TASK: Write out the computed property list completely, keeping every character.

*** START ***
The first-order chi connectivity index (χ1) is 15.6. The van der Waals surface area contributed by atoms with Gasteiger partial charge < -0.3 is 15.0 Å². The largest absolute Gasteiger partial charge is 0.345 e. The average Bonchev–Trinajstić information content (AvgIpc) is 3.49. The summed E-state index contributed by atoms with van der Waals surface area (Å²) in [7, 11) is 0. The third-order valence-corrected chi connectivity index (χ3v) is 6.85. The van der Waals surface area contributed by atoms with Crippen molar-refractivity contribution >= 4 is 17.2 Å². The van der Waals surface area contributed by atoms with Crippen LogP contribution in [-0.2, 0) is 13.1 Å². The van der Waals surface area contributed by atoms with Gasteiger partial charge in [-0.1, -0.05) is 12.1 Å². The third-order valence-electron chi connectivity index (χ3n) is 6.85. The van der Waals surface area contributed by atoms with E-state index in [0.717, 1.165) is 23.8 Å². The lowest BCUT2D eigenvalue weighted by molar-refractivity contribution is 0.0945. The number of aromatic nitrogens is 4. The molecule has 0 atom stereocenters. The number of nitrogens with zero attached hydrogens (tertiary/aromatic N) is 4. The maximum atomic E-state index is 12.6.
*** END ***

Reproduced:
The first-order chi connectivity index (χ1) is 15.6. The van der Waals surface area contributed by atoms with Gasteiger partial charge < -0.3 is 15.0 Å². The largest absolute Gasteiger partial charge is 0.345 e. The average Bonchev–Trinajstić information content (AvgIpc) is 3.49. The summed E-state index contributed by atoms with van der Waals surface area (Å²) in [7, 11) is 0. The third-order valence-corrected chi connectivity index (χ3v) is 6.85. The van der Waals surface area contributed by atoms with Crippen molar-refractivity contribution >= 4 is 17.2 Å². The van der Waals surface area contributed by atoms with Crippen LogP contribution in [-0.2, 0) is 13.1 Å². The van der Waals surface area contributed by atoms with Gasteiger partial charge in [-0.1, -0.05) is 12.1 Å². The third-order valence-electron chi connectivity index (χ3n) is 6.85. The van der Waals surface area contributed by atoms with E-state index in [0.717, 1.165) is 23.8 Å². The lowest BCUT2D eigenvalue weighted by molar-refractivity contribution is 0.0945. The number of aromatic nitrogens is 4. The molecule has 0 atom stereocenters. The number of nitrogens with zero attached hydrogens (tertiary/aromatic N) is 4. The maximum atomic E-state index is 12.6.